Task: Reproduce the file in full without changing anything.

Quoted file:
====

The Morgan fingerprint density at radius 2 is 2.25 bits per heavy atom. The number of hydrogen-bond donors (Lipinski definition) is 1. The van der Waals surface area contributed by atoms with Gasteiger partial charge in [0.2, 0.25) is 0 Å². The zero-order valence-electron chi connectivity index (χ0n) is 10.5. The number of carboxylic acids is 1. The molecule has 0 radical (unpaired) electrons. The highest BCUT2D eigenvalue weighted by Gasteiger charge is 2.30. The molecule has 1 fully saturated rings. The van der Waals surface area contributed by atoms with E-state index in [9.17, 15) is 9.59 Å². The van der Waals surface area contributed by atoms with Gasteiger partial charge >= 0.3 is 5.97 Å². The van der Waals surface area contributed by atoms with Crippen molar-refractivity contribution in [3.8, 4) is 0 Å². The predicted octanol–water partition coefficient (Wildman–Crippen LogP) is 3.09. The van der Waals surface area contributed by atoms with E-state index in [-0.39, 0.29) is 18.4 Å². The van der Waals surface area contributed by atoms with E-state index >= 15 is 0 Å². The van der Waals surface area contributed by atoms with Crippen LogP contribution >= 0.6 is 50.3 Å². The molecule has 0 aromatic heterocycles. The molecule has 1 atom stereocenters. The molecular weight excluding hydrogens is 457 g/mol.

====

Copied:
The Morgan fingerprint density at radius 2 is 2.25 bits per heavy atom. The number of hydrogen-bond donors (Lipinski definition) is 1. The van der Waals surface area contributed by atoms with Gasteiger partial charge in [0.2, 0.25) is 0 Å². The zero-order valence-electron chi connectivity index (χ0n) is 10.5. The number of carboxylic acids is 1. The molecule has 0 radical (unpaired) electrons. The highest BCUT2D eigenvalue weighted by Gasteiger charge is 2.30. The molecule has 1 fully saturated rings. The van der Waals surface area contributed by atoms with E-state index in [9.17, 15) is 9.59 Å². The van der Waals surface area contributed by atoms with Gasteiger partial charge >= 0.3 is 5.97 Å². The van der Waals surface area contributed by atoms with Crippen molar-refractivity contribution in [3.8, 4) is 0 Å². The predicted octanol–water partition coefficient (Wildman–Crippen LogP) is 3.09. The van der Waals surface area contributed by atoms with E-state index in [-0.39, 0.29) is 18.4 Å². The van der Waals surface area contributed by atoms with E-state index >= 15 is 0 Å². The van der Waals surface area contributed by atoms with Crippen LogP contribution >= 0.6 is 50.3 Å². The molecule has 0 aromatic heterocycles. The molecule has 1 atom stereocenters. The molecular weight excluding hydrogens is 457 g/mol.